What are bio balls and what do they do?
You know those good bacteria in your tank, the ones that convert ammonia into nitrite and then nitrite into nitrate?
Yeah, those bacteria form an essential part of the nitrogen cycle.
Well, they need a home in your aquarium.
Think of bio balls as small plastic houses for nitrifying bacteria.
Now, there is no missing the unusual, open-structure pattern that is found on bio balls.
But this design isn’t there just to be eye-catching. It actually serves a very important purpose.
It increases the surface area of each bio ball.
You see, bacteria likes to cling to the surface of objects.
And, plastic bio balls have been designed to provide as much surface area as possible for the bacteria to cling to.
Allow me to explain.
Let’s compare a bio ball to a regular ball…
Even though both of these balls are the exact same size and shape, the bio ball on the left has much more surface area, making it capable of housing more bacteria than the ball on the right.
Some bio balls even have small pieces of ceramic or foam hiding inside – even more surface area for bacteria to cling to.
The foam is perfect for growing large colonies of nitrifying bacteria. It’s what makes a sponge filter so good at biological filtration – the process of ammonia and nitrites being converted to nitrates.
While bio balls come in different designs and sizes, they all perform the same function…
Bio balls sit in your filter. As water passes over these balls, the nitrifying bacteria filters your water, removing ammonia and nitrites – dramatically improving the water quality.
With that said, bio balls are a larger media and will work best in a large sump or external filter.
How do you use bio balls?
There seems to be some confusion over how to best use bio balls.
Let me take a moment to clear that up…
Bio balls can be submerged underwater!
In fact, this is how most of you will use them – in your canister, HOB filter or sump.
The only time you wouldn’t place bio balls underwater is if you are using them in a trickle-filter setup.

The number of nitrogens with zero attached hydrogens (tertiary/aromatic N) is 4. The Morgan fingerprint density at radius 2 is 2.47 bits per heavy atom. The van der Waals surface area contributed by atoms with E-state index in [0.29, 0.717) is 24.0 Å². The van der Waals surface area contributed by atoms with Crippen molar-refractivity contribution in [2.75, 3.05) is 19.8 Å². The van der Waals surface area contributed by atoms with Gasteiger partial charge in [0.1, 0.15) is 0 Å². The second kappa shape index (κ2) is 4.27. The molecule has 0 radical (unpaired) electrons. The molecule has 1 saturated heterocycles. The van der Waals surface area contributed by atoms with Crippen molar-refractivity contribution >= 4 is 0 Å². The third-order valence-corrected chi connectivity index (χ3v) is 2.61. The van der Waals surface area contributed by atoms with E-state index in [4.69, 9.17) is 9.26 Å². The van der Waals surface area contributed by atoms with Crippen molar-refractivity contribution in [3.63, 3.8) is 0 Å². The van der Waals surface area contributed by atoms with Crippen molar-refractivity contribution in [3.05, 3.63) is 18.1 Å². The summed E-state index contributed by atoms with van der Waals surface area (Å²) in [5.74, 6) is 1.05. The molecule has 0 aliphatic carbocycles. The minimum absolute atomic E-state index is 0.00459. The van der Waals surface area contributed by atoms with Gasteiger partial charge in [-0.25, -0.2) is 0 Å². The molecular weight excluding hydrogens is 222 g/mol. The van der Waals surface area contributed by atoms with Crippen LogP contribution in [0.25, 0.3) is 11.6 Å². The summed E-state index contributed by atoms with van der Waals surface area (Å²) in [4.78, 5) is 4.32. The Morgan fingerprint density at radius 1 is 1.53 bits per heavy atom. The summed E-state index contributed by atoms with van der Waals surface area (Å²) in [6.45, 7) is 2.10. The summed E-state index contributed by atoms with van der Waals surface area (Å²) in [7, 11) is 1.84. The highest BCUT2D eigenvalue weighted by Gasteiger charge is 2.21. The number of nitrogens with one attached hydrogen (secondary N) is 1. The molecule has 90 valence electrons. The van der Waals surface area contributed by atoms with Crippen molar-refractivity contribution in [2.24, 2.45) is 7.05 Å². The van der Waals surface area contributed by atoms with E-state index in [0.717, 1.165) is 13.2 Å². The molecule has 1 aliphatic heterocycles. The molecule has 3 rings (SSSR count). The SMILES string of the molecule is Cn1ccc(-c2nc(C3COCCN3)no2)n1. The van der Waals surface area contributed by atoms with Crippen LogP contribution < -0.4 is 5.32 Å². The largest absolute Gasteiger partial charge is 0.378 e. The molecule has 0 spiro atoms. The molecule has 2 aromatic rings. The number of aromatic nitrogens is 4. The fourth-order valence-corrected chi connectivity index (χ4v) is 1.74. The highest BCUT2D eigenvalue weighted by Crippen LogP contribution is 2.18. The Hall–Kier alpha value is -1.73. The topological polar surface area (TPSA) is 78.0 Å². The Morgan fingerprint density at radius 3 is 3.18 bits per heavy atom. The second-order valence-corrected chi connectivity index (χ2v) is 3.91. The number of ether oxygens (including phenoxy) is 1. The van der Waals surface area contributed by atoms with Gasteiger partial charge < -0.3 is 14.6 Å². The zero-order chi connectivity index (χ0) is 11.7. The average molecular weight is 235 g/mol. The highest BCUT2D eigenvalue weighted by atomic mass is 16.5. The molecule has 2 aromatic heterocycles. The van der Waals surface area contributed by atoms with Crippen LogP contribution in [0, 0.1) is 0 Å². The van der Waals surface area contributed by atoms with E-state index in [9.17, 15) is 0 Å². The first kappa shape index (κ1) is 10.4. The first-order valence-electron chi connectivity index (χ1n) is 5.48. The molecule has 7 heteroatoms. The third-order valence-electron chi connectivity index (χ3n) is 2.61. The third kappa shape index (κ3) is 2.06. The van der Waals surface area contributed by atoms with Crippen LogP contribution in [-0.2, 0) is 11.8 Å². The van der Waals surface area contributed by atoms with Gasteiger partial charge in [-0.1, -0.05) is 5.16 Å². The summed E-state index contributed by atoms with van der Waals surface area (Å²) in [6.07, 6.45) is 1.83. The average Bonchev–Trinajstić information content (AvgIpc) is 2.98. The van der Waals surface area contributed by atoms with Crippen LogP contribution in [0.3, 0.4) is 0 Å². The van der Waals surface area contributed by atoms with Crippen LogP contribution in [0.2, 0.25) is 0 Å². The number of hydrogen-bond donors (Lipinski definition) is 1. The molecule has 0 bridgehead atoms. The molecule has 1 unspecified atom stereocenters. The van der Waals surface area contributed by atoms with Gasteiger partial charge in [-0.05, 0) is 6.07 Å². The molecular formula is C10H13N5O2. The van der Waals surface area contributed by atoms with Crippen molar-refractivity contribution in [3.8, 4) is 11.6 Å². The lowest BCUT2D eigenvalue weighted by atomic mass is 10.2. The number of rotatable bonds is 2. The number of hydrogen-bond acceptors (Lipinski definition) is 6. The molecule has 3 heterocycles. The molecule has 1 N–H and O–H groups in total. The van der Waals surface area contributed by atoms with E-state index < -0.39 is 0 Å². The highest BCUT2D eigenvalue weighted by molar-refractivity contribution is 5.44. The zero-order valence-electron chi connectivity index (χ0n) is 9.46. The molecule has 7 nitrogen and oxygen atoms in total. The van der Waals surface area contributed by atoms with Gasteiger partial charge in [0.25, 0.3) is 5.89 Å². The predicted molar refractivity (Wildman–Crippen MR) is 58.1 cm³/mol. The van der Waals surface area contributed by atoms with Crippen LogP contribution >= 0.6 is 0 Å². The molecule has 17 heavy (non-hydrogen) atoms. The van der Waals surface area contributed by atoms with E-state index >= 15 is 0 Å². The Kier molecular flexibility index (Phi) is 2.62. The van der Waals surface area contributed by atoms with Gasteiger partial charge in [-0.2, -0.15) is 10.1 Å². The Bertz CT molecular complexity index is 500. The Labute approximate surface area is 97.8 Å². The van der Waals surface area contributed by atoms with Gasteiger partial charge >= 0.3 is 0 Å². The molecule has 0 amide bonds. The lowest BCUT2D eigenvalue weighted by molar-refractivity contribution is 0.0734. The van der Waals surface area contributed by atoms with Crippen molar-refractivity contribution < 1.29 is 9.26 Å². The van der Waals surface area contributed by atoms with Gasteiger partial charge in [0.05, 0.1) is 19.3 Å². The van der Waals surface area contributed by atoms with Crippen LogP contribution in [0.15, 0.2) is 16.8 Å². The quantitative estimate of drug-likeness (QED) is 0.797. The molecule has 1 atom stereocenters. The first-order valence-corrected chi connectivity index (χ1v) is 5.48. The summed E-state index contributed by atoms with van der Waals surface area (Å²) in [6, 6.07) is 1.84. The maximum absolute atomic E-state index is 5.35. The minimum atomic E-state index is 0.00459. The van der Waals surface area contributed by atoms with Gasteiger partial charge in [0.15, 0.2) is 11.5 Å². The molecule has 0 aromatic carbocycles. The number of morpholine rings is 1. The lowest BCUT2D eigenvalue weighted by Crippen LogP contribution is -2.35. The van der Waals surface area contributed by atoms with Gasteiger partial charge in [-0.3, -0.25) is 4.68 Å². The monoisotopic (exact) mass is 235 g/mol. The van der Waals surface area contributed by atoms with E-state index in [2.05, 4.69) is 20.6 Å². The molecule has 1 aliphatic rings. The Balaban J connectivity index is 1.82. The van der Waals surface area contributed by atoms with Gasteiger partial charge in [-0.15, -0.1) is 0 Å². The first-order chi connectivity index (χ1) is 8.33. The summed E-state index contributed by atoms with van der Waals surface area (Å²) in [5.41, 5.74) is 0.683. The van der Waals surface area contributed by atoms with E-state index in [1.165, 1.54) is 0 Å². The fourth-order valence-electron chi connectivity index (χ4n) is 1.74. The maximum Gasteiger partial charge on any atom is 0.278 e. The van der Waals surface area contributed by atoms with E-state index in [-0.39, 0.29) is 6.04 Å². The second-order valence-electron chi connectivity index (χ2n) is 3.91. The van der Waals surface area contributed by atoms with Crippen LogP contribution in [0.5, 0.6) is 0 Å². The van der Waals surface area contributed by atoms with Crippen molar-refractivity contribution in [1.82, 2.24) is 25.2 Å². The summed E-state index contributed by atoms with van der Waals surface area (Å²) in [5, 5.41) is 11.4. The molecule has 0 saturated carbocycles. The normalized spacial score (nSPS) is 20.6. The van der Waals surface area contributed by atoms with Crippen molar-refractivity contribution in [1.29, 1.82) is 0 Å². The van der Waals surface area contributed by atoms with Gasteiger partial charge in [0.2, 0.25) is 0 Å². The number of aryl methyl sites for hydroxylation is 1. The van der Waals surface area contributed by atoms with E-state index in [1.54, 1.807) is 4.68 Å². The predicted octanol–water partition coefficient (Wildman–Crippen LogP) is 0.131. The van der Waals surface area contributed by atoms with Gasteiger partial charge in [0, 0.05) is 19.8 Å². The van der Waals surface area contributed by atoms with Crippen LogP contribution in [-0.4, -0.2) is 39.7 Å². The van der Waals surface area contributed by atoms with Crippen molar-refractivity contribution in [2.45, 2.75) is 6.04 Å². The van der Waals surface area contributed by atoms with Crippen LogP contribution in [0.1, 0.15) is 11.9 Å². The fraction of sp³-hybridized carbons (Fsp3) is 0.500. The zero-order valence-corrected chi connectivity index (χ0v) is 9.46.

Ideally, you should use some form of mechanical filtration, such as a sponge or filter floss, before the bio balls. I cover the importance of this later in this guide.
What is the difference between bio balls and ceramic rings?
A question I am often asked is:
Which is better, ceramic rings or bio balls?
The answer isn’t black and white.
You see, both of these filter media are designed to perform differently.
But to properly explain the difference, I need to briefly cover the two types of bacteria that call these two filter media home.
1. Nitrifying bacteria – These bacteria eat ammonia and nitrites. They require oxygen in the water to live. Nitrifying bacteria live on the surface of objects in your aquarium.
2. Denitrifying bacteria – These bacteria eat nitrates. They will only survive if no oxygen is present. Denitrifying bacteria live inside rock, ceramic and other porous materials where no air is present.
Bio balls only carry nitrifying bacteria.
Ceramic noodles can carry both nitrifying bacteria on the surface and denitrifying bacteria inside.
Now, you may be thinking…
That makes ceramic rings the hands down winner since they can carry both types of bacteria.
And, in a lot of ways, you are right. I personally use Siporax for that very reason.
However, it’s a little more complicated than which filter media can carry more bacteria.
You see, ceramic rings increase their surface area through tiny little pores.
These pores are so small that you can hardly see them without a microscope.
It is in these pores that the bacteria make their home.
The downside of the small pores is that they can become clogged much easier than bio balls.